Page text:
Millwood sits right off Murfreesboro Road, the long corridor between the affluent downtown Nashville and the emerging business center of Murfreesboro City. Today, on the same land of the Trail of Tears, this long road is the main artery that connects several African diasporas: Egyptians, Sudanese, Ethiopians, Eritreans, Somalis, Jamacians, and Haitans. Murfreesboro Road still marks a long history of displacement, migration, community, and loss–though differently. Truly, the only people who know the little streets that climb out of Murfreesboro Road are the locals: Black non-immigrants, Latinx, Black immigrants, and Arabic-speaking peoples.
For decades, African migrants have settled on Murfreesboro Road. Over time, they slowly move away from downtown Nashville. For Egyptians, Somalis, and Ethiopians, Millwood is just 10 minutes from the heart of downtown, the airport, and major resorts and hotels. These migrants live so close to downtown that during the Christmas Nashville bombing in 2020 they heard the sound of the bomb early in the morning. Yet, despite how close they are to the centers of power, they remain unrecognized by official or institutional leaders.
Millwood rests on Mill Creek, which wraps around Coptic-owned grocery stores, mechanic shops, and a nightclub; Ethiopian restaurants; taco trucks; the Somali mosque, a coffee shop, and a restaurant; a Honduran bakery; a Veitnamese restaurant and a salon; and, a camp of unhoused persons who have carpeted the Creek’s banks to make it feel more like home. There is a bus stop where workers wait for a ride. At 3pm, before the pandemic, the buses unloaded the children in front of the grocery store, where their parents picked them up and walked home together. On a warm Saturday, you can often hear mariachi music blasting from people’s cars. And, on Fridays, a Coptic store owner fries falafel to feed the unhoused by the Creek. Most people don’t have cars – many are newcomers – so they walk. On weekends, Western Union is bustling with people eager to make transactions to Jamaica, Honduras, and Egypt. From this little corner of the world, in Millwood, millions of US dollars are sent to families around the world who are separated by economic circumstances.
Millwood is an important place. Millwood is not a representation of cultural diffusion or any textbook definition of a community. Millwood is not a relic of a past that can be razed to the ground and gentrified. While certain officials and land developers have claimed that South Nashville is dead, consumed by violence and poverty, Millwood is a breathing, buzzing, and beautiful place. It is actually a testimony to the working class, newcomers, and those separated by legal and economic strains. Millwood directly counters assumptive narratives–that Somalis and Copts do not get along, that Copts are all middle class, that language is a barrier to community formations, that the poor will always fight one another for resources. Millwood, rather, is a tribute to the power of cultures, from across continents, to find spaces to live, support, and fight alongside one another. As over policing and gentrification continue, Millwood may not last as it currently is. Migrant families are displaced and forced to, once again, remake their homes. At this critical time, when residents who’ve made a home along the Creek refuse to be budged, it is important for all Egyptians to consider that these movements and migrations are a part of Egyptian histories.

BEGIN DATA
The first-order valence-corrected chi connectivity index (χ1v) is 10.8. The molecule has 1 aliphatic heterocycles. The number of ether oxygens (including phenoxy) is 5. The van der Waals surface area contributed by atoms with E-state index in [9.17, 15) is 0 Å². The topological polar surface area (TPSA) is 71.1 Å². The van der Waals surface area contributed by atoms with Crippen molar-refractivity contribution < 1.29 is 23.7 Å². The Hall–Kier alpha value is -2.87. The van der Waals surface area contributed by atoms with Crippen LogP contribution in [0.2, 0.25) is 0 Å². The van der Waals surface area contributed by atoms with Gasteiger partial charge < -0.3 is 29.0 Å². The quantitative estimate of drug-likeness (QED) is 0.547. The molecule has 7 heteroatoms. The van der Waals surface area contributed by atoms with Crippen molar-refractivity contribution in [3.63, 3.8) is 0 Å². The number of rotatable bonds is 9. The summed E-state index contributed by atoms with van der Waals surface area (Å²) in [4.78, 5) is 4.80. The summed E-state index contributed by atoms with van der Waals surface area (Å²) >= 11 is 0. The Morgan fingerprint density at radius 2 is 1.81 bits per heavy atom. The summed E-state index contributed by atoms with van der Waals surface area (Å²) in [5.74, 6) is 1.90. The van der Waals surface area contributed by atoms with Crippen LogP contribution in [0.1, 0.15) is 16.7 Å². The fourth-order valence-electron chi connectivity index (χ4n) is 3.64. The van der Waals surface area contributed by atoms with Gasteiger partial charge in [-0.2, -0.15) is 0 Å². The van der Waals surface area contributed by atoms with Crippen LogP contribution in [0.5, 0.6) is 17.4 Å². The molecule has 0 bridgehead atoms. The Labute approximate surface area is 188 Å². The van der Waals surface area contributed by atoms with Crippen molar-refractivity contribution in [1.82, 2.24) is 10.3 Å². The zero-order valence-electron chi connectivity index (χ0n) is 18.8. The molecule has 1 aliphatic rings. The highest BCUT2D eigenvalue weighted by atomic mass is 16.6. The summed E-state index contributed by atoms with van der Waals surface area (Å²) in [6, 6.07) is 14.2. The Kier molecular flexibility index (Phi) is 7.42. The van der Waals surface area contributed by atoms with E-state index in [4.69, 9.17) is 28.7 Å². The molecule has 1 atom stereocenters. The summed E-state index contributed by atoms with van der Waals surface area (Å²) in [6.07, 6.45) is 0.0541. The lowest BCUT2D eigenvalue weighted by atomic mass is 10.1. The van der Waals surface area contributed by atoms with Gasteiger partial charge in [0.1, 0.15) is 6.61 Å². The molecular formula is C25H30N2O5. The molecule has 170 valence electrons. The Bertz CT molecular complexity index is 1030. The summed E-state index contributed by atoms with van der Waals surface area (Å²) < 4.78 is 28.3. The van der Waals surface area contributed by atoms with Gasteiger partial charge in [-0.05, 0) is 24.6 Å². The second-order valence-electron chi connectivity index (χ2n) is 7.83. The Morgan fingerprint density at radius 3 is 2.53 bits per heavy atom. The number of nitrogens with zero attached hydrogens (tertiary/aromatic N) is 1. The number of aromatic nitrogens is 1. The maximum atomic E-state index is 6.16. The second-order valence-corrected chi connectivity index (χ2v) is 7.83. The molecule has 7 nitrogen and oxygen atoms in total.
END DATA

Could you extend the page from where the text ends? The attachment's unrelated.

Millwood’s centrality to Egypt shows in the mundane. In the millions via Western Union that build new futures for families back home, the viber ringtones despite the bad wifi connection, the Arabic on the street and on the lips. Beyond the mundane, Millwood lives as an Egypt without borders. Migrants recreate the ethos of the good neighbor when a Coptic store owner learns Spanish to communicate with their Latinx neighbors; when an Egyptian converses with a Jamaican neighbor about the British; or when fasting Copts eat at Ethiopian restaurants. Millwood is as much a part of Egypt as Cairo or Minya or Ismailiya are, reminding us that cultures transcend borders, time, and definitions. In fact, I argue that Millwood is very much a part of Egypt.
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Lydia Yousief is a founder and the director of Elmahaba Center in Nashville, Tennessee. She earned her master’s from the University of Chicago’s Center for Middle Eastern Studies in 2019 and her bachelor’s from Vanderbilt University in 2017, with both theses centered on Coptic diasporic identities and identity-making. She loves Nashville’s hot chicken, Um Kalthoum, and tea.